By Sam Grossman
New York is in a constant state of change. As a constantly evolving metropolis, neighborhoods change and businesses come and go. Due to the free market society that we all enjoy, there are specialty retail districts in the city that no longer exist. While there are still vestiges of some shopping districts such as garments on Orchard Street, there are several areas of the city that were once known for retailing particular products:
In the 1920s, radios were first put together by consumers themselves. As people began to demand nicer radio sets and companies such as Crosley entered the marketplace to fill the void, radio shops began to proliferate on Cortlandt Street in Lower Manhattan. The area soon attracted more radio and electronics vendors, filling this area of Lower Manhattan with the sounds of radios and attracting both consumers and hobbyists. At its heyday, 300 businesses selling radios and related components filled the area, giving it a crowded and loud feel. The shops in Radio Row also sold other electronic items, but were a victim of the land they sat on. As Lower Manhattan began to decline after World War II, there were many redevelopment efforts proposed. One of these included the World Trade Center, which ultimately doomed Radio Row as the district was condemned by eminent domain to construct the World Trade Center complex.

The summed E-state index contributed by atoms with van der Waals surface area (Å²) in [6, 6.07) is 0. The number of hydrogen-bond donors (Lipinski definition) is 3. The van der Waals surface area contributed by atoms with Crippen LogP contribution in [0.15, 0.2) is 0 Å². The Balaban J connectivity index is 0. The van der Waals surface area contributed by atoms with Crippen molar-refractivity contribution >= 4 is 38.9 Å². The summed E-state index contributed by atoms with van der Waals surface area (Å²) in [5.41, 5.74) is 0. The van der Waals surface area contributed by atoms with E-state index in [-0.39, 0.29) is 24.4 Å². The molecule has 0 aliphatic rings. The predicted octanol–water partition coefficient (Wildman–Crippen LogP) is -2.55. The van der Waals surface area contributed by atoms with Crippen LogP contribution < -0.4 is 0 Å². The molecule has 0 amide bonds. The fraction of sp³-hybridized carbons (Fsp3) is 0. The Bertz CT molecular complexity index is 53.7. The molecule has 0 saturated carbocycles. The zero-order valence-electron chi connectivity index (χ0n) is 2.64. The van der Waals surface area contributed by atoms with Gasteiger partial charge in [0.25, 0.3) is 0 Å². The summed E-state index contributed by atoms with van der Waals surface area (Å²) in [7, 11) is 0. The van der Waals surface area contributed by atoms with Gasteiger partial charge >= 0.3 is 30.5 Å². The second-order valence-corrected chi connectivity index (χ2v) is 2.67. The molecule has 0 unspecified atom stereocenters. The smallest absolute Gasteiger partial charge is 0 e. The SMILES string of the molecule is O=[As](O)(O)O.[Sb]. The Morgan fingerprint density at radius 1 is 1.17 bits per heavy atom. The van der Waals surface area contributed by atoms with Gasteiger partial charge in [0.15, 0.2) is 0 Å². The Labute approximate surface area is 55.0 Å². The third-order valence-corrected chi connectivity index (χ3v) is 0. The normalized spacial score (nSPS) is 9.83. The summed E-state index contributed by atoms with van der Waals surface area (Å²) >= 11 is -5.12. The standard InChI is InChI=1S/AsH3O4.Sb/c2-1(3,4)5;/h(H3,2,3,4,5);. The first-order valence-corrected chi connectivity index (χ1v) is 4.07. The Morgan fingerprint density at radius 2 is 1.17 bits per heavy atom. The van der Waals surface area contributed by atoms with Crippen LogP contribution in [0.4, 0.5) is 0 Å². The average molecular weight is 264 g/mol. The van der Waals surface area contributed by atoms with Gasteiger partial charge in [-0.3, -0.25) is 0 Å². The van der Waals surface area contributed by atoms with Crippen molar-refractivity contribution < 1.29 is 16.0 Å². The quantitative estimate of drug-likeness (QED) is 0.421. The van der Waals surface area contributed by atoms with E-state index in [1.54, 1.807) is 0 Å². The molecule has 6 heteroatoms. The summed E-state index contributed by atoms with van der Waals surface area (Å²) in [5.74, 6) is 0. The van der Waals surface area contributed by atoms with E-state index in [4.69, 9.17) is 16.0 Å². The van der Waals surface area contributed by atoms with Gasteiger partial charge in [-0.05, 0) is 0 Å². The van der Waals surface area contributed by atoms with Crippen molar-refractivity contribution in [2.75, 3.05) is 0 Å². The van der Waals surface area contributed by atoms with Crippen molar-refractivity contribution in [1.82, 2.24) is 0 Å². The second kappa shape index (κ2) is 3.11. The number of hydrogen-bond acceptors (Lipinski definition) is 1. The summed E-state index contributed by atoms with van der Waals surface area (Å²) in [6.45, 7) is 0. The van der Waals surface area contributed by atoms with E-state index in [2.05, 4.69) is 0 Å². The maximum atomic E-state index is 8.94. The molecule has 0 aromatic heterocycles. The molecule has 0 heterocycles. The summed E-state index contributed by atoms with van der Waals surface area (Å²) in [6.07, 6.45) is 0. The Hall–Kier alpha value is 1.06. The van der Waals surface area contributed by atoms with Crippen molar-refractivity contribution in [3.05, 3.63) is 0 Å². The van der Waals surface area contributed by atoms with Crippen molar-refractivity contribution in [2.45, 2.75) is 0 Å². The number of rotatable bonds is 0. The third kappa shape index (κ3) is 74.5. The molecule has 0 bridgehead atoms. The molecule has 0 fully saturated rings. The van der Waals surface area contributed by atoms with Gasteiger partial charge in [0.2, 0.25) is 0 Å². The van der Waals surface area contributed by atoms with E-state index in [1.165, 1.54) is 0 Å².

As the epicenter of the U.S. publishing industry and with several universities, it would only be natural that New York would be the center of a large book district. Starting in the 1890s, bookstores, especially secondhand ones, started to proliferate on Fourth Avenue south of Union Square. This neighborhood, which bristled with shops and pushcarts selling books, was THE place to buy books in the city. Because of the number of bookstores, there was rampant specialization among the type of books that some stores sell. Like Radio Row, however, rising real estate values led to many of the shops closing. Today, Strand Books and a few others soldier on as the only survivors of the once vast district.
Changing tastes in retail and land values often change the nature of a district. This is evident today with the auto shops near Citi Field in Willet’s Point and with packing plants in the Meatpacking District. While the areas mentioned in this article are but shadows of their former selves, they form an important part of the city’s social history and its influence on generations of New Yorkers.
At the end of the 1600s, the Dutch colony of New Amsterdam—the forerunner of what is now New York City—was largely similar to what we see today in that it was built on commerce and that it hosted a religiously- and ethnically-diverse population.
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